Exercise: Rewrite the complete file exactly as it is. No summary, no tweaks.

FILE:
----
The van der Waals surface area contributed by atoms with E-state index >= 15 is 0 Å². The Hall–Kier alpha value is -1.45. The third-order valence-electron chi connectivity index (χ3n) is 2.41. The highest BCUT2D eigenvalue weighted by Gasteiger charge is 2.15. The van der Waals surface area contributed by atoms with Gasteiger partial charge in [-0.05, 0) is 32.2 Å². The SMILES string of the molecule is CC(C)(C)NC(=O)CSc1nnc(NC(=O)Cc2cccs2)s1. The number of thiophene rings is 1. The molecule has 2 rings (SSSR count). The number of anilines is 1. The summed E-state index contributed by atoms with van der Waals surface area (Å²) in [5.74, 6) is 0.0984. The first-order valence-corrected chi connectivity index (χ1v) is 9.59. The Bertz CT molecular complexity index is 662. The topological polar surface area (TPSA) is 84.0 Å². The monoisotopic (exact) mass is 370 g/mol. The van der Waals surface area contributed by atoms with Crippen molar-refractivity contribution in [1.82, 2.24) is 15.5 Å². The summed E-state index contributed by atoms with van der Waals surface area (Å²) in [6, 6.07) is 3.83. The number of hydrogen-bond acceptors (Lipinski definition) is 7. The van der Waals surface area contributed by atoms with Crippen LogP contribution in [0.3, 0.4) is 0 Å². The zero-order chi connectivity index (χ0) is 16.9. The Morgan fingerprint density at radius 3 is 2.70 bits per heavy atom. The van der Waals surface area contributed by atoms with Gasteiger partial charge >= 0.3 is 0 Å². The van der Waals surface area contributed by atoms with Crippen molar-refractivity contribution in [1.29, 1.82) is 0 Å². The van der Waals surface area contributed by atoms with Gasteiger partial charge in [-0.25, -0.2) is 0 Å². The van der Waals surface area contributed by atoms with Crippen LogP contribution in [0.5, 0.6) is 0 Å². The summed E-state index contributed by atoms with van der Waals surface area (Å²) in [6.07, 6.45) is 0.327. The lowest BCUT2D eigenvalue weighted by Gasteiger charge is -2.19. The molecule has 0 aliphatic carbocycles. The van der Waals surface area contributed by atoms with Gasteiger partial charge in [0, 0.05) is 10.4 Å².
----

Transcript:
The van der Waals surface area contributed by atoms with E-state index >= 15 is 0 Å². The Hall–Kier alpha value is -1.45. The third-order valence-electron chi connectivity index (χ3n) is 2.41. The highest BCUT2D eigenvalue weighted by Gasteiger charge is 2.15. The van der Waals surface area contributed by atoms with Gasteiger partial charge in [-0.05, 0) is 32.2 Å². The SMILES string of the molecule is CC(C)(C)NC(=O)CSc1nnc(NC(=O)Cc2cccs2)s1. The number of thiophene rings is 1. The molecule has 2 rings (SSSR count). The number of anilines is 1. The summed E-state index contributed by atoms with van der Waals surface area (Å²) in [5.74, 6) is 0.0984. The first-order valence-corrected chi connectivity index (χ1v) is 9.59. The Bertz CT molecular complexity index is 662. The topological polar surface area (TPSA) is 84.0 Å². The monoisotopic (exact) mass is 370 g/mol. The van der Waals surface area contributed by atoms with Crippen molar-refractivity contribution in [1.82, 2.24) is 15.5 Å². The summed E-state index contributed by atoms with van der Waals surface area (Å²) in [6, 6.07) is 3.83. The number of hydrogen-bond acceptors (Lipinski definition) is 7. The van der Waals surface area contributed by atoms with Crippen LogP contribution in [0.3, 0.4) is 0 Å². The zero-order chi connectivity index (χ0) is 16.9. The Morgan fingerprint density at radius 3 is 2.70 bits per heavy atom. The van der Waals surface area contributed by atoms with Gasteiger partial charge >= 0.3 is 0 Å². The van der Waals surface area contributed by atoms with Crippen molar-refractivity contribution in [1.29, 1.82) is 0 Å². The van der Waals surface area contributed by atoms with Gasteiger partial charge in [-0.25, -0.2) is 0 Å². The van der Waals surface area contributed by atoms with Crippen LogP contribution in [0.5, 0.6) is 0 Å². The summed E-state index contributed by atoms with van der Waals surface area (Å²) in [6.07, 6.45) is 0.327. The lowest BCUT2D eigenvalue weighted by Gasteiger charge is -2.19. The molecule has 0 aliphatic carbocycles. The van der Waals surface area contributed by atoms with Gasteiger partial charge in [0, 0.05) is 10.4 Å².